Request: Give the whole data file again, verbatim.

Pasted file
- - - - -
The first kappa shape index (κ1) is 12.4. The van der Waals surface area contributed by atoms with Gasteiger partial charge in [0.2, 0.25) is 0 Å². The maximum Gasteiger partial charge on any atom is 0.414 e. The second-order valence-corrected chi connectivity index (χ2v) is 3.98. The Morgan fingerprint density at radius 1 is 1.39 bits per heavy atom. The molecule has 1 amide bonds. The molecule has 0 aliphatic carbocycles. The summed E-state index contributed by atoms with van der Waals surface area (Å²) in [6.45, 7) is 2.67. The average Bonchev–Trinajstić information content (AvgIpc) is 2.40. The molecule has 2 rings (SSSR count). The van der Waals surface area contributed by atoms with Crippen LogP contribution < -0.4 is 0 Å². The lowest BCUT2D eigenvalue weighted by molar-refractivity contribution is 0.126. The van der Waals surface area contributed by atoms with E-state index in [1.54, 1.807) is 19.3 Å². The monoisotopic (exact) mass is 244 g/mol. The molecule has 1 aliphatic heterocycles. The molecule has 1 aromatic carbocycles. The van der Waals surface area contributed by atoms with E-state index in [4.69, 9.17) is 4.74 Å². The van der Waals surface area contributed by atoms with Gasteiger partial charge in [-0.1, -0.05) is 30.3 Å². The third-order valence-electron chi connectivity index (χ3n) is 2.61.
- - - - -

The first kappa shape index (κ1) is 12.4. The van der Waals surface area contributed by atoms with Gasteiger partial charge in [0.2, 0.25) is 0 Å². The maximum Gasteiger partial charge on any atom is 0.414 e. The second-order valence-corrected chi connectivity index (χ2v) is 3.98. The Morgan fingerprint density at radius 1 is 1.39 bits per heavy atom. The molecule has 1 amide bonds. The molecule has 0 aliphatic carbocycles. The summed E-state index contributed by atoms with van der Waals surface area (Å²) in [6.45, 7) is 2.67. The average Bonchev–Trinajstić information content (AvgIpc) is 2.40. The molecule has 2 rings (SSSR count). The van der Waals surface area contributed by atoms with Crippen LogP contribution < -0.4 is 0 Å². The lowest BCUT2D eigenvalue weighted by molar-refractivity contribution is 0.126. The van der Waals surface area contributed by atoms with E-state index in [1.54, 1.807) is 19.3 Å². The monoisotopic (exact) mass is 244 g/mol. The molecule has 1 aliphatic heterocycles. The molecule has 1 aromatic carbocycles. The van der Waals surface area contributed by atoms with E-state index in [4.69, 9.17) is 4.74 Å². The van der Waals surface area contributed by atoms with Gasteiger partial charge in [-0.1, -0.05) is 30.3 Å². The third-order valence-electron chi connectivity index (χ3n) is 2.61.